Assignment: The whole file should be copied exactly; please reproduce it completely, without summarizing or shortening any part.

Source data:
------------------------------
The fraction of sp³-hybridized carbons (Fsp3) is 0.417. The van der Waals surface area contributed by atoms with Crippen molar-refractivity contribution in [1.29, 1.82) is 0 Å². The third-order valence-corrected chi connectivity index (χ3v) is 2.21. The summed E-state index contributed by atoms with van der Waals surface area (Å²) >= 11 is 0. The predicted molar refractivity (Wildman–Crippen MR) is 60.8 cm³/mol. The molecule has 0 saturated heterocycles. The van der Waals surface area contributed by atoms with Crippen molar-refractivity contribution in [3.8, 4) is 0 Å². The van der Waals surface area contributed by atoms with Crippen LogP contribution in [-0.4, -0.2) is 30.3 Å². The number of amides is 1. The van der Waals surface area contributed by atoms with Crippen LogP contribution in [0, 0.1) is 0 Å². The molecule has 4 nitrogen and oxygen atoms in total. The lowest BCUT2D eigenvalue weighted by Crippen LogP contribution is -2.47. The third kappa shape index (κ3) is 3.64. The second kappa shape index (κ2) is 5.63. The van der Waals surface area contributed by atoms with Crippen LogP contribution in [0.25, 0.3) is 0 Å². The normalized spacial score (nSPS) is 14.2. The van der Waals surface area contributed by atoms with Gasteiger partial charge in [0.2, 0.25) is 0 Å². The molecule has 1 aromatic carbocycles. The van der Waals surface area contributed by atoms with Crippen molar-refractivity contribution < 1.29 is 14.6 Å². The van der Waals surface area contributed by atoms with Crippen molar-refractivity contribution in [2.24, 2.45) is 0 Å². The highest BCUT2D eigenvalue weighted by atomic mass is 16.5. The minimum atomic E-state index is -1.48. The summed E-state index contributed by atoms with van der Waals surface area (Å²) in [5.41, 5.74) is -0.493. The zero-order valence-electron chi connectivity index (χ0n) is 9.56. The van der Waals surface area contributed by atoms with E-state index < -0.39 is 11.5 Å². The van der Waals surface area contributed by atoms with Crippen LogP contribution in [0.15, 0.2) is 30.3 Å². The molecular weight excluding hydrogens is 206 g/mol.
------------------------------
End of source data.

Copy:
The fraction of sp³-hybridized carbons (Fsp3) is 0.417. The van der Waals surface area contributed by atoms with Crippen molar-refractivity contribution in [1.29, 1.82) is 0 Å². The third-order valence-corrected chi connectivity index (χ3v) is 2.21. The summed E-state index contributed by atoms with van der Waals surface area (Å²) >= 11 is 0. The predicted molar refractivity (Wildman–Crippen MR) is 60.8 cm³/mol. The molecule has 0 saturated heterocycles. The van der Waals surface area contributed by atoms with Crippen molar-refractivity contribution in [3.8, 4) is 0 Å². The van der Waals surface area contributed by atoms with Crippen LogP contribution in [-0.4, -0.2) is 30.3 Å². The number of amides is 1. The van der Waals surface area contributed by atoms with Crippen LogP contribution in [0, 0.1) is 0 Å². The molecule has 4 nitrogen and oxygen atoms in total. The lowest BCUT2D eigenvalue weighted by Crippen LogP contribution is -2.47. The third kappa shape index (κ3) is 3.64. The second kappa shape index (κ2) is 5.63. The van der Waals surface area contributed by atoms with Crippen LogP contribution in [0.25, 0.3) is 0 Å². The normalized spacial score (nSPS) is 14.2. The van der Waals surface area contributed by atoms with Gasteiger partial charge in [0.2, 0.25) is 0 Å². The molecule has 1 aromatic carbocycles. The van der Waals surface area contributed by atoms with Crippen molar-refractivity contribution < 1.29 is 14.6 Å². The van der Waals surface area contributed by atoms with Crippen molar-refractivity contribution in [2.24, 2.45) is 0 Å². The highest BCUT2D eigenvalue weighted by atomic mass is 16.5. The minimum atomic E-state index is -1.48. The summed E-state index contributed by atoms with van der Waals surface area (Å²) in [5.41, 5.74) is -0.493. The zero-order valence-electron chi connectivity index (χ0n) is 9.56. The van der Waals surface area contributed by atoms with E-state index < -0.39 is 11.5 Å². The van der Waals surface area contributed by atoms with Crippen LogP contribution in [0.15, 0.2) is 30.3 Å². The molecular weight excluding hydrogens is 206 g/mol.